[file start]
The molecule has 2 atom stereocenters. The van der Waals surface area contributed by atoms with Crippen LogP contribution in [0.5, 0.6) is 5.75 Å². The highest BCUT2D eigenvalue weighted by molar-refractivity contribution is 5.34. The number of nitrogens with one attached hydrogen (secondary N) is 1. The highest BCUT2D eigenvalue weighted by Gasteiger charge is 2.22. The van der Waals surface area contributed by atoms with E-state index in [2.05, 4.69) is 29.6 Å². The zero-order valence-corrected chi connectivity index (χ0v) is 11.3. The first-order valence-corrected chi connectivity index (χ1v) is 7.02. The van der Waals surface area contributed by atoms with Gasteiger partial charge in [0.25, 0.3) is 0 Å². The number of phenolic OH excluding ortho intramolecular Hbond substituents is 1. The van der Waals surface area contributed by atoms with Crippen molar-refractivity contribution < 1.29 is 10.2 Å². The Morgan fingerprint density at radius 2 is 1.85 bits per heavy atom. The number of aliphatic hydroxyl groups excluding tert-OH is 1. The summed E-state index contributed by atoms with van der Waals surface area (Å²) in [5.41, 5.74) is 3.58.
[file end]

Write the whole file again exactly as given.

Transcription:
The molecule has 2 atom stereocenters. The van der Waals surface area contributed by atoms with Crippen LogP contribution in [0.5, 0.6) is 5.75 Å². The highest BCUT2D eigenvalue weighted by molar-refractivity contribution is 5.34. The number of nitrogens with one attached hydrogen (secondary N) is 1. The highest BCUT2D eigenvalue weighted by Gasteiger charge is 2.22. The van der Waals surface area contributed by atoms with E-state index in [2.05, 4.69) is 29.6 Å². The zero-order valence-corrected chi connectivity index (χ0v) is 11.3. The first-order valence-corrected chi connectivity index (χ1v) is 7.02. The van der Waals surface area contributed by atoms with Gasteiger partial charge in [0.25, 0.3) is 0 Å². The number of phenolic OH excluding ortho intramolecular Hbond substituents is 1. The van der Waals surface area contributed by atoms with Crippen molar-refractivity contribution < 1.29 is 10.2 Å². The Morgan fingerprint density at radius 2 is 1.85 bits per heavy atom. The number of aliphatic hydroxyl groups excluding tert-OH is 1. The summed E-state index contributed by atoms with van der Waals surface area (Å²) in [5.41, 5.74) is 3.58.